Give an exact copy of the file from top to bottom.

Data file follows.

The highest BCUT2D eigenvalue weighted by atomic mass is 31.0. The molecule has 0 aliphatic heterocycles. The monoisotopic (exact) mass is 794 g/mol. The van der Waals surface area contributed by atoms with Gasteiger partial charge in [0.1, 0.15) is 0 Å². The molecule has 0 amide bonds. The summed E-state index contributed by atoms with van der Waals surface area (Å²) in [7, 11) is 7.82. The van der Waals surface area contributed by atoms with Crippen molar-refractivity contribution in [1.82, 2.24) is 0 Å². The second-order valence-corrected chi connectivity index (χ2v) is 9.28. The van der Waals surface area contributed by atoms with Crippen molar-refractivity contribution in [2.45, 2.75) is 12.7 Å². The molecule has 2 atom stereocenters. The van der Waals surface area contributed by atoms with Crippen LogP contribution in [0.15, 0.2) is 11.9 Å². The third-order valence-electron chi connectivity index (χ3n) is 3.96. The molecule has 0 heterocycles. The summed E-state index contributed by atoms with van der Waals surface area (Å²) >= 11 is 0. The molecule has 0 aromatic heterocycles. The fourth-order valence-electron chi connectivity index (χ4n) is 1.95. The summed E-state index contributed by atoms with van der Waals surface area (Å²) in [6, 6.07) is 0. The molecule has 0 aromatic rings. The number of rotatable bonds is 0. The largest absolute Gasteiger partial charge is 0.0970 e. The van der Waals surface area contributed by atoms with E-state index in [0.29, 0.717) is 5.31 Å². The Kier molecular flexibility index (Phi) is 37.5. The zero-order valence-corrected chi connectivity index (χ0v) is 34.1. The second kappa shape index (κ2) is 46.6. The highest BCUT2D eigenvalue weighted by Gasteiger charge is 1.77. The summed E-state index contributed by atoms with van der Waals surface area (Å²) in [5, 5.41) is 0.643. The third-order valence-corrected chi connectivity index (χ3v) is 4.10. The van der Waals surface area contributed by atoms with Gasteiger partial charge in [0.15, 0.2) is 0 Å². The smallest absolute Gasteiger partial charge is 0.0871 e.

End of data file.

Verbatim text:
The highest BCUT2D eigenvalue weighted by atomic mass is 31.0. The molecule has 0 aliphatic heterocycles. The monoisotopic (exact) mass is 794 g/mol. The van der Waals surface area contributed by atoms with Gasteiger partial charge in [0.1, 0.15) is 0 Å². The molecule has 0 amide bonds. The summed E-state index contributed by atoms with van der Waals surface area (Å²) in [7, 11) is 7.82. The van der Waals surface area contributed by atoms with Crippen molar-refractivity contribution in [1.82, 2.24) is 0 Å². The second-order valence-corrected chi connectivity index (χ2v) is 9.28. The van der Waals surface area contributed by atoms with Crippen molar-refractivity contribution in [2.45, 2.75) is 12.7 Å². The molecule has 2 atom stereocenters. The van der Waals surface area contributed by atoms with Crippen LogP contribution in [0.15, 0.2) is 11.9 Å². The third-order valence-electron chi connectivity index (χ3n) is 3.96. The molecule has 0 heterocycles. The summed E-state index contributed by atoms with van der Waals surface area (Å²) >= 11 is 0. The molecule has 0 aromatic heterocycles. The fourth-order valence-electron chi connectivity index (χ4n) is 1.95. The summed E-state index contributed by atoms with van der Waals surface area (Å²) in [6, 6.07) is 0. The molecule has 0 aromatic rings. The number of rotatable bonds is 0. The largest absolute Gasteiger partial charge is 0.0970 e. The van der Waals surface area contributed by atoms with E-state index in [0.29, 0.717) is 5.31 Å². The Kier molecular flexibility index (Phi) is 37.5. The zero-order valence-corrected chi connectivity index (χ0v) is 34.1. The second kappa shape index (κ2) is 46.6. The highest BCUT2D eigenvalue weighted by Gasteiger charge is 1.77. The summed E-state index contributed by atoms with van der Waals surface area (Å²) in [5, 5.41) is 0.643. The third-order valence-corrected chi connectivity index (χ3v) is 4.10. The van der Waals surface area contributed by atoms with Gasteiger partial charge in [0.15, 0.2) is 0 Å². The smallest absolute Gasteiger partial charge is 0.0871 e.